Pilot plant would accelerate S.C.'s production of biofuels

Image by Flickr user bamakodakerImage by 282670036_f3e853dce7_o.jpg Switchgrass is one crop researchers are looking for a viable way to convert to biofuel.

Soybeans. With all the attention they get, you'd think they're the only way to make a biofuel.

But there's a lot of other, better ways to make a biofuel using crops South Carolina is much better at growing -- if only researchers could figure out how.

Well, that's just what the Clemson University Restoration Institute and the Savannah River National Laboratory are hoping to figure out with their proposed $14 million pilot plant at the Clemson Restoration Institute in North Charleston (map).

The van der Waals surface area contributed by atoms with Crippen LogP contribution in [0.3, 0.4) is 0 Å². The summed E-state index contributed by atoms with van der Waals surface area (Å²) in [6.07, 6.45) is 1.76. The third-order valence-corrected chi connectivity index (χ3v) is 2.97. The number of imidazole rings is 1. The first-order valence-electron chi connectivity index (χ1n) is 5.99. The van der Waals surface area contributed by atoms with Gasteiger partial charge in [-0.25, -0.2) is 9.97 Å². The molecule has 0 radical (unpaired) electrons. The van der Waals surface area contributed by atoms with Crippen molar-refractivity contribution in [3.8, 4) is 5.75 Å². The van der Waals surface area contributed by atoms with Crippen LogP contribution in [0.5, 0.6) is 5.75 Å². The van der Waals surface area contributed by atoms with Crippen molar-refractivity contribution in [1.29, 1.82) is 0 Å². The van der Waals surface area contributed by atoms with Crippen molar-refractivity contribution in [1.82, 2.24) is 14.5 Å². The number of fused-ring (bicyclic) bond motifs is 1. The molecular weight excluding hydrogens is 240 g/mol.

Once funding is secured, the plant would take about 12 months to build.

The facility would give researchers a central place to advance the viability of using South Carolina's best crops to make biofuel. Among those items being studied: Switchgrass, sweet sorghum, and pine, and even algae would fall into the mix.

And as you would think, this project could be a double win for South Carolina: If the programs are successful it would boost the value of crops produced by South Carolina's farmers.

You can learn more about the project in this press release or this article at The Post and Courier (there's not too much new in it).

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